One can easily argue that honing our communications skills is one thing we can all do to increase our success and achieve the results that we want. It may not be the only thing we need to do, however, working on improving our communications skills and interpersonal interactions will always prove to be a positive and enlightening endeavor.
The communication gap is not just a generational phenomenon. It exists in every type of interaction – between parent and child, boss and employee, teacher and student, husband and wife, between siblings, friends, neighbors, colleagues and on and on... There is a constant struggle in our communications to have our message be perceived as we intended. If you have ever found yourself saying, “That is not what I meant” or “I believe you misunderstood what I was trying to convey”, then you have experienced the communication gap. The key is to create awareness around the fact that the gap exists and then work to modify your behavior to close the gap.
Here are four ways you can close the communication gap:1. State your intention
Before you start into an interaction, think about what it is you want to achieve from the conversation or discussion. Then state it up front. For example, “The reason I called this meeting is so we can address the recurring issue of missing deadlines. I want to work together to formulate a plan to enable us as a team to meet our deadline. Let’s not place blame or dwell on the past, let’s make a plan to address the challenges.” By stating your intention, it allows for others to better understand where you are coming from. You help to create the environment of positive intent and eliminate the need for others to second guess what you want to achieve through the conversation.2. Truly listen
If we are truly honest with ourselves, we can all admit there are other things we are doing when someone else is talking to us. We may appear to be listening, but instead what we are really doing is thinking about how we are going to respond (occasionally we may also be working on our grocery list...). To truly listen, we need to be present. To be present means we need to be mindful of the moment we are in, not the moment that is coming next. It is a natural human desire to want to be heard. If you have ever walked away from a conversation with the feeling that the other person did not hear a word you said (yes, parents everywhere are able to relate to this!), then you know how disrespectful it feels. On the other hand, if we know the other person has taken the time and effort to listen to understand our position, then we feel valued and respected. In acknowledging that each of us desires to be heard, move to model the behavior you would like to see in others!3. Summarize for understanding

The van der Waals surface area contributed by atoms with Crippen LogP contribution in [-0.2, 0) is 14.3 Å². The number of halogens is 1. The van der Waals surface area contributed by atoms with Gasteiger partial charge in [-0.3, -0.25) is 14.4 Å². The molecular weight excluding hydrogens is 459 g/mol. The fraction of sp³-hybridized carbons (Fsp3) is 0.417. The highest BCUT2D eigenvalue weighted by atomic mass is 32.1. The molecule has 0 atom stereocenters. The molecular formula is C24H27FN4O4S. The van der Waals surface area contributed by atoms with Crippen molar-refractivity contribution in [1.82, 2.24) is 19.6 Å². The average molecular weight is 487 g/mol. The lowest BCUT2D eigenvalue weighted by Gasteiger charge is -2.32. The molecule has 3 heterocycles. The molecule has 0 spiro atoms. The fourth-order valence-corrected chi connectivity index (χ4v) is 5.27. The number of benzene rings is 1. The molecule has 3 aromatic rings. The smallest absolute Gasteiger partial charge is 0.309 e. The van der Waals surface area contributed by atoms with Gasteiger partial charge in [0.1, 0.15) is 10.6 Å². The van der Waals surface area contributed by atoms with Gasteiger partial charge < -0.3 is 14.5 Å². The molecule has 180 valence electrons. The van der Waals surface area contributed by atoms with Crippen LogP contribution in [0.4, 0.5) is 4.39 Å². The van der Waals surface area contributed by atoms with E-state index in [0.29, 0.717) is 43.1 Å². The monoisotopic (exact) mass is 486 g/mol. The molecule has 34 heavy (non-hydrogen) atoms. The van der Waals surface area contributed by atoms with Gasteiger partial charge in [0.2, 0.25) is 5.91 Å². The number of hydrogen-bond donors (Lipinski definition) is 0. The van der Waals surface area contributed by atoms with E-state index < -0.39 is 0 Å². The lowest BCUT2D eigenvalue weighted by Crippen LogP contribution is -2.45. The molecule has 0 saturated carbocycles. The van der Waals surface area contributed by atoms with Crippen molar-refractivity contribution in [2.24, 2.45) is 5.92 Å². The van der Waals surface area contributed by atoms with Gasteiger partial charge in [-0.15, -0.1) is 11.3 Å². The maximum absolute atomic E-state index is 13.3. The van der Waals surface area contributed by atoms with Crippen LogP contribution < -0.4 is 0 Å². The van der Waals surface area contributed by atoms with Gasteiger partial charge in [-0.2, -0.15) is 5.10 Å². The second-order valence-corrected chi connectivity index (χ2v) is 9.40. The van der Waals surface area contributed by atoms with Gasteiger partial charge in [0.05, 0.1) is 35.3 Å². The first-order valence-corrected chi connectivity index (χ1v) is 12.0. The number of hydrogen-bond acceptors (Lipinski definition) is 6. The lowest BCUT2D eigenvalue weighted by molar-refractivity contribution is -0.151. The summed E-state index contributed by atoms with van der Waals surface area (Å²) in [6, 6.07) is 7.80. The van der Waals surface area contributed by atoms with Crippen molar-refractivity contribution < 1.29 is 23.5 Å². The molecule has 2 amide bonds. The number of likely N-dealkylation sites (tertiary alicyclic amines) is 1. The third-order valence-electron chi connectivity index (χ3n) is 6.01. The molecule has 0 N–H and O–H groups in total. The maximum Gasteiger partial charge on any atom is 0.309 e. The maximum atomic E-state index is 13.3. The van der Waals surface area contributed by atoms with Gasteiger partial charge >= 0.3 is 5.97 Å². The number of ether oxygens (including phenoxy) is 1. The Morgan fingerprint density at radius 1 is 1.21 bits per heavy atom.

We all interpret our surroundings and other people’s behaviors through our own lens. This is what causes the communication gap. So, if we state our intention, then truly listen to what others have to offer, then the next step is to ensure that we understand what the other person is trying to convey by their communications. No need to recant word for word what someone has said, instead, summarize it in your own words. It may sound like this: “So, I am understanding you to say that the reason you are so frustrated is because you do not feel appreciated, am I understanding what you shared correctly?” Saying this does two things – it shows you were listening and trying to understand (see #2) and it also provides the other person the opportunity to clarify their message if you did not understand what they meant correctly, subsequently enhancing the success of the communication.4. Put yourself in the other person’s shoes
We are emotional beings. A plethora of research exists that indicates that we are wired for human connection and social interactions. However, too often we only experience our own emotions and do not consider that the other person is also experiencing emotions that are affecting the interaction. Try to stop and think about what might be going on for the other person. What is important to that person right now? Ask, what I call, the killer question: “What would help you to feel more comfortable in moving forward in this situation?” Make the question appropriate to the situation. In doing so, it will help you to understand what is important to the other person right now. Knowing what’s important to the other person will enable you to address it or at least allow them to be heard and for you to acknowledge the concern.
Remember, we all want to be heard! In being heard, we feel valued, in feeling valued, we feel respected and respect builds trust. Trust, in turn, enables us to build rapport and decrease the communication gap.